The prey David A. Morris stalks has good analytical skills, math aptitude, and can "read a prospectus like a suspense novel."

Is Morris on a nerd hunt? No, he maintains, this crowd is well turned out. And, armed with just a bachellor's degree and at least five years experience, some of his quarry will make close to. $116,000, which, if they were nerds, would make for some fairly sweet revenge.

Morris hunts municipal analysts, among other senior finance executives, for the New York-based executive search firm of Russell Reynolds Associates Inc.

What are firms looking for in a municipal analyst? Win demand for these creatures wax, wane, or stay the same?

James Kochan, head of fixed inconme asset management at Robert W. Baird & Co. Inc., thinks the municipal bond industry is in for some consolidation as the rollicking refinancing ride, which smashed records both this year and last, runs out of steam.

"That doesn't bode well for the growth of analysts [jobs]," Kochan said. However, mutual fund assets are growing, and some jobs could be created there, he said.

"Net, you're probably looking at a pretty stable market," Kochan said.

What do firms look for in a municipal analyst?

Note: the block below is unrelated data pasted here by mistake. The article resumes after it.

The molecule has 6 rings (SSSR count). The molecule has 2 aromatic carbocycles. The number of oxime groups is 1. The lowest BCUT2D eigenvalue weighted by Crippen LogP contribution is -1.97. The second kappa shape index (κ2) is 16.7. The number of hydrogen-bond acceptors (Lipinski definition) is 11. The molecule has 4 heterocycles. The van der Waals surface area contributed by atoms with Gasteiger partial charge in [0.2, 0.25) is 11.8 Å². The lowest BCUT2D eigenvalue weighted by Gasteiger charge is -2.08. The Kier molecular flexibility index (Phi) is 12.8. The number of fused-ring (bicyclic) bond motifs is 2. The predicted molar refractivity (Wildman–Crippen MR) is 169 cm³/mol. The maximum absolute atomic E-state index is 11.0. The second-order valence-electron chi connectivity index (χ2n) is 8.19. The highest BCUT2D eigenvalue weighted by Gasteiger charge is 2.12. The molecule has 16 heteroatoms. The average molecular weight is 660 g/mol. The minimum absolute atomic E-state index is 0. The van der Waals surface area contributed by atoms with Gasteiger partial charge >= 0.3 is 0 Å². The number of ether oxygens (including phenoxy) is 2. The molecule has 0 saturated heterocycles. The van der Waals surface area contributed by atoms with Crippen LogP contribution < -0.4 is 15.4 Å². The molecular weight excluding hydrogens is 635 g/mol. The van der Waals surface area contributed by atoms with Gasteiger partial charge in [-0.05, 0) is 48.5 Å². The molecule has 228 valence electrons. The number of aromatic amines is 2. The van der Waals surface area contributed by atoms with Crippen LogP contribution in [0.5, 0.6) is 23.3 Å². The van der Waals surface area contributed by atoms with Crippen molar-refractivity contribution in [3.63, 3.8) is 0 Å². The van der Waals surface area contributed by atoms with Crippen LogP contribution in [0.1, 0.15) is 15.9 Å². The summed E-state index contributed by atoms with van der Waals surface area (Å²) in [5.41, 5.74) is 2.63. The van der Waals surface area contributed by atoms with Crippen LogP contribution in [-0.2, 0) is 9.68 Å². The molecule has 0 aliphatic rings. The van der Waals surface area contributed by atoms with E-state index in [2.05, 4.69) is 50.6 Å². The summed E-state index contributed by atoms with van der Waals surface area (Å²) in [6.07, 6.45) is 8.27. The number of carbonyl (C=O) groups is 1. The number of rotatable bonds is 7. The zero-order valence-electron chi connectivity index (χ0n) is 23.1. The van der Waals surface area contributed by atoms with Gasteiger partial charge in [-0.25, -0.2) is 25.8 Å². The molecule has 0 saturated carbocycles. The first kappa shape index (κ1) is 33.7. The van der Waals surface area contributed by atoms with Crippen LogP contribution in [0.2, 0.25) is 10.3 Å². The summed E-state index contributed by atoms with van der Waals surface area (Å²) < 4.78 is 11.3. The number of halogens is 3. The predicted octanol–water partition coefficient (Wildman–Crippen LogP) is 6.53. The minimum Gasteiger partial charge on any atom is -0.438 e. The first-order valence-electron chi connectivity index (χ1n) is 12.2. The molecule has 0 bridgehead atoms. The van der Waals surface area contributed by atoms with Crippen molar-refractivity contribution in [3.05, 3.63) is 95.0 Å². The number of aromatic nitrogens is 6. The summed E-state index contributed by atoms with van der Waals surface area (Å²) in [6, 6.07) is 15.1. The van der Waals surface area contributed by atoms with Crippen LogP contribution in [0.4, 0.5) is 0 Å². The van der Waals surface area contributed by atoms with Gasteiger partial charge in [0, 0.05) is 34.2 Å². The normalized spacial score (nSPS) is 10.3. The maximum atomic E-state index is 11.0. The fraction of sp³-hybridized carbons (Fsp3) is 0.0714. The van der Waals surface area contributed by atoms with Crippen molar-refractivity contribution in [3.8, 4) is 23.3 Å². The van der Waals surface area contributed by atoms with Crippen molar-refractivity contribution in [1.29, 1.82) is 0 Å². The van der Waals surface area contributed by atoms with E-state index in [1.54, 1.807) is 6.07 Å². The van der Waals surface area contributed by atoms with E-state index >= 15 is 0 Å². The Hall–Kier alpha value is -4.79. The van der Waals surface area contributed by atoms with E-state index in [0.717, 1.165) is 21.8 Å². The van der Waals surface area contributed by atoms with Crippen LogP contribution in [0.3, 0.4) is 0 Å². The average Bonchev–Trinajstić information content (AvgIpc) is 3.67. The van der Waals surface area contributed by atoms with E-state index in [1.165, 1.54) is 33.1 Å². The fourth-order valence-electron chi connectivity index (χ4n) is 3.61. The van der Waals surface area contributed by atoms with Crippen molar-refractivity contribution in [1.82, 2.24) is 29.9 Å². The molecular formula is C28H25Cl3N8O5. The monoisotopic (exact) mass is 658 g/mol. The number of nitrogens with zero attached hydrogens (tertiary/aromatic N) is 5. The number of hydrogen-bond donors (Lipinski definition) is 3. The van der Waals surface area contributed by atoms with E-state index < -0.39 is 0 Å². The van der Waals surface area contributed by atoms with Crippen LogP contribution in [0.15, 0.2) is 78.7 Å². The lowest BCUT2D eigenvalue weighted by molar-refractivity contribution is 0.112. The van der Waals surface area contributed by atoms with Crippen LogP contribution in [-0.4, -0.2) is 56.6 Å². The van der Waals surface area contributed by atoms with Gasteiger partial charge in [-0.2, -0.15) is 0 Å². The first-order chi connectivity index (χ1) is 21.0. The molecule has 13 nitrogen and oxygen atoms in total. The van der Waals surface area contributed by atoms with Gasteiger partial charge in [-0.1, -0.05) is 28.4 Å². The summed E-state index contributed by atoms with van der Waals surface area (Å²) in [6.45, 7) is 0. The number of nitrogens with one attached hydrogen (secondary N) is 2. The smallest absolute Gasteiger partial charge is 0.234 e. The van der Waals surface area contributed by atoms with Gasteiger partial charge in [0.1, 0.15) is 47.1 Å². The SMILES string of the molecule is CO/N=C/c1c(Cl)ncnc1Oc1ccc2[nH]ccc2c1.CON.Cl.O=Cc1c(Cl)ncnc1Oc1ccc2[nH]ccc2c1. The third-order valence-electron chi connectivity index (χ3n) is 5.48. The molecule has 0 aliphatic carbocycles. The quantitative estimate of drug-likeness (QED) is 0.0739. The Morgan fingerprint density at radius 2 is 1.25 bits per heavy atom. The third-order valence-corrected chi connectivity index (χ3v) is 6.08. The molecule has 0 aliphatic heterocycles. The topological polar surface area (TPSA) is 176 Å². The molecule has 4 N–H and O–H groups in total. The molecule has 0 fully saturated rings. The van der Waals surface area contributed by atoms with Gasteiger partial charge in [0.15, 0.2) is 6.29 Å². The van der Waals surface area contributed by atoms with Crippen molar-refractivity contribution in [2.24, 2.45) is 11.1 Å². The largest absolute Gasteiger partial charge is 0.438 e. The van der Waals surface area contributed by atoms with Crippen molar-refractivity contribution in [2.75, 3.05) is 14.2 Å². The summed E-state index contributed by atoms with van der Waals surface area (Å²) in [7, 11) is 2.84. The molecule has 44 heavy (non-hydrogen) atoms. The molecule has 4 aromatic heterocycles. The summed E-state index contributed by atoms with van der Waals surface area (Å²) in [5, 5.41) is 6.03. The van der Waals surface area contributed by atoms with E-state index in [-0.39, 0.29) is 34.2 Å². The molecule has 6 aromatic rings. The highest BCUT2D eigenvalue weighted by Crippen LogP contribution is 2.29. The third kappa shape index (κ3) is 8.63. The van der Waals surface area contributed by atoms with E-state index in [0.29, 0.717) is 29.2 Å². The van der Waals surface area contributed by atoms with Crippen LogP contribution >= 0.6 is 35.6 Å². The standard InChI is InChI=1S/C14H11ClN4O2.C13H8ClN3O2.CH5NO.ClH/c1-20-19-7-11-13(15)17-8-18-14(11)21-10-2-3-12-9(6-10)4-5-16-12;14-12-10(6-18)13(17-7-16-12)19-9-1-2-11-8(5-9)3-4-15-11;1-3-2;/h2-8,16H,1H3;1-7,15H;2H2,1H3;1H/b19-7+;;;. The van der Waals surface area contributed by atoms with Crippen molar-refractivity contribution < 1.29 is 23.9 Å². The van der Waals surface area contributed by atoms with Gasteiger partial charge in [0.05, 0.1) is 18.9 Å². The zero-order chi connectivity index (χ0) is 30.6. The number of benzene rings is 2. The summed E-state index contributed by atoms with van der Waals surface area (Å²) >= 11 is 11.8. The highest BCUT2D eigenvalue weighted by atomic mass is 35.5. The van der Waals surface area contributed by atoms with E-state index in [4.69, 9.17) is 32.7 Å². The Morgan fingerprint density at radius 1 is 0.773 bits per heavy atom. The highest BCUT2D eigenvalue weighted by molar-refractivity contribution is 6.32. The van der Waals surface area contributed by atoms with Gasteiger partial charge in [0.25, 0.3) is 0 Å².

Experience, Kochan said.

"I don't know of very many Wall Street firms that are interested in training people," he said.

Typically Kochan likes analysts with four to five years of experience.

Firms often turn to the training grounds of Standard & Poor's Corp. and Moody's Investors Service when hiring analysts, he said.

But, along with analytical ability, a good pick would also have "a sense of the marketplace," Kochan said. "It's the second part that usually takes more time."

If industry consolidates, fewer analysts will be needed, and the trend will probably favor generalists over specialists, Kochan said.

One area where analysts are likely to be more in demand is health care, Kochan said. The Clinton healthcare plan will mean changes in the industry and consolidation is likely - translating into more questions regarding healthcare bonds, he said.

Robert W. Chamberlin, senior vice president and supervisory municipal analyst at Dean Witter Reynolds Inc., said good writing skills are important in a municipal analyst.